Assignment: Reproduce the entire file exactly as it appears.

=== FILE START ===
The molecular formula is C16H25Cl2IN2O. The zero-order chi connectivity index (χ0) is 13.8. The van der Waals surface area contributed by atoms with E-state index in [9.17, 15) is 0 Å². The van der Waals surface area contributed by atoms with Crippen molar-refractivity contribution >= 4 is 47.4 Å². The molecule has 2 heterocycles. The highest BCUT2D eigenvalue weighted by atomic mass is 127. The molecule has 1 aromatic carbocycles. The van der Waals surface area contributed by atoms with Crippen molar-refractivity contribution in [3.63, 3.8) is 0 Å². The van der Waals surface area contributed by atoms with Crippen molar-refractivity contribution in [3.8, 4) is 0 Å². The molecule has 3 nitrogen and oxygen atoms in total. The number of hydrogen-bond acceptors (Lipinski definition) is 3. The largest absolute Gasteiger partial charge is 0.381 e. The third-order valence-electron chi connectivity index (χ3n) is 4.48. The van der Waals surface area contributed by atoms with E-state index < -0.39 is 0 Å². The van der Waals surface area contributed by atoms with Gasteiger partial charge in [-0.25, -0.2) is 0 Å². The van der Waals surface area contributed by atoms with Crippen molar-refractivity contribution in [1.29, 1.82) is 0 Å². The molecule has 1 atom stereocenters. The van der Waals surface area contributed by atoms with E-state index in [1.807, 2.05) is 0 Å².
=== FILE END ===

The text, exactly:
The molecular formula is C16H25Cl2IN2O. The zero-order chi connectivity index (χ0) is 13.8. The van der Waals surface area contributed by atoms with E-state index in [9.17, 15) is 0 Å². The van der Waals surface area contributed by atoms with Crippen molar-refractivity contribution >= 4 is 47.4 Å². The molecule has 2 heterocycles. The highest BCUT2D eigenvalue weighted by atomic mass is 127. The molecule has 1 aromatic carbocycles. The van der Waals surface area contributed by atoms with Crippen molar-refractivity contribution in [3.63, 3.8) is 0 Å². The van der Waals surface area contributed by atoms with Crippen molar-refractivity contribution in [3.8, 4) is 0 Å². The molecule has 3 nitrogen and oxygen atoms in total. The number of hydrogen-bond acceptors (Lipinski definition) is 3. The largest absolute Gasteiger partial charge is 0.381 e. The third-order valence-electron chi connectivity index (χ3n) is 4.48. The van der Waals surface area contributed by atoms with E-state index < -0.39 is 0 Å². The van der Waals surface area contributed by atoms with Gasteiger partial charge in [-0.25, -0.2) is 0 Å². The van der Waals surface area contributed by atoms with Crippen molar-refractivity contribution in [1.29, 1.82) is 0 Å². The molecule has 1 atom stereocenters. The van der Waals surface area contributed by atoms with E-state index in [1.807, 2.05) is 0 Å².